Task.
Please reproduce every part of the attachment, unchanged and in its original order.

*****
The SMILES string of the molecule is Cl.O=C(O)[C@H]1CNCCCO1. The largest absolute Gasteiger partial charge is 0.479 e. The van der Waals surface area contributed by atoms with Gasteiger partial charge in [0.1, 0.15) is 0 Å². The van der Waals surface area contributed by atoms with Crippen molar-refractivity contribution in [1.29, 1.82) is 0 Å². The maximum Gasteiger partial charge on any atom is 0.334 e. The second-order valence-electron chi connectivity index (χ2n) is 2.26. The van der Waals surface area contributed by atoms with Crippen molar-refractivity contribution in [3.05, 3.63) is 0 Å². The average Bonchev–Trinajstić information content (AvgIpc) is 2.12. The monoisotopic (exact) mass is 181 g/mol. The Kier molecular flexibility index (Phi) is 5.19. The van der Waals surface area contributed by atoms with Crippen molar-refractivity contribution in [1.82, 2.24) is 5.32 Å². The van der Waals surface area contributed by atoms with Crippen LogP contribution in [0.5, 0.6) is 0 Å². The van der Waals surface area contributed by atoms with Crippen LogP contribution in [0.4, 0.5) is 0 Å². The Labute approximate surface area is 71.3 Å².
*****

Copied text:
The SMILES string of the molecule is Cl.O=C(O)[C@H]1CNCCCO1. The largest absolute Gasteiger partial charge is 0.479 e. The van der Waals surface area contributed by atoms with Gasteiger partial charge in [0.1, 0.15) is 0 Å². The van der Waals surface area contributed by atoms with Crippen molar-refractivity contribution in [1.29, 1.82) is 0 Å². The maximum Gasteiger partial charge on any atom is 0.334 e. The second-order valence-electron chi connectivity index (χ2n) is 2.26. The van der Waals surface area contributed by atoms with Crippen molar-refractivity contribution in [3.05, 3.63) is 0 Å². The average Bonchev–Trinajstić information content (AvgIpc) is 2.12. The monoisotopic (exact) mass is 181 g/mol. The Kier molecular flexibility index (Phi) is 5.19. The van der Waals surface area contributed by atoms with Crippen molar-refractivity contribution in [1.82, 2.24) is 5.32 Å². The van der Waals surface area contributed by atoms with Crippen LogP contribution in [0.5, 0.6) is 0 Å². The van der Waals surface area contributed by atoms with Crippen LogP contribution in [0.4, 0.5) is 0 Å². The Labute approximate surface area is 71.3 Å².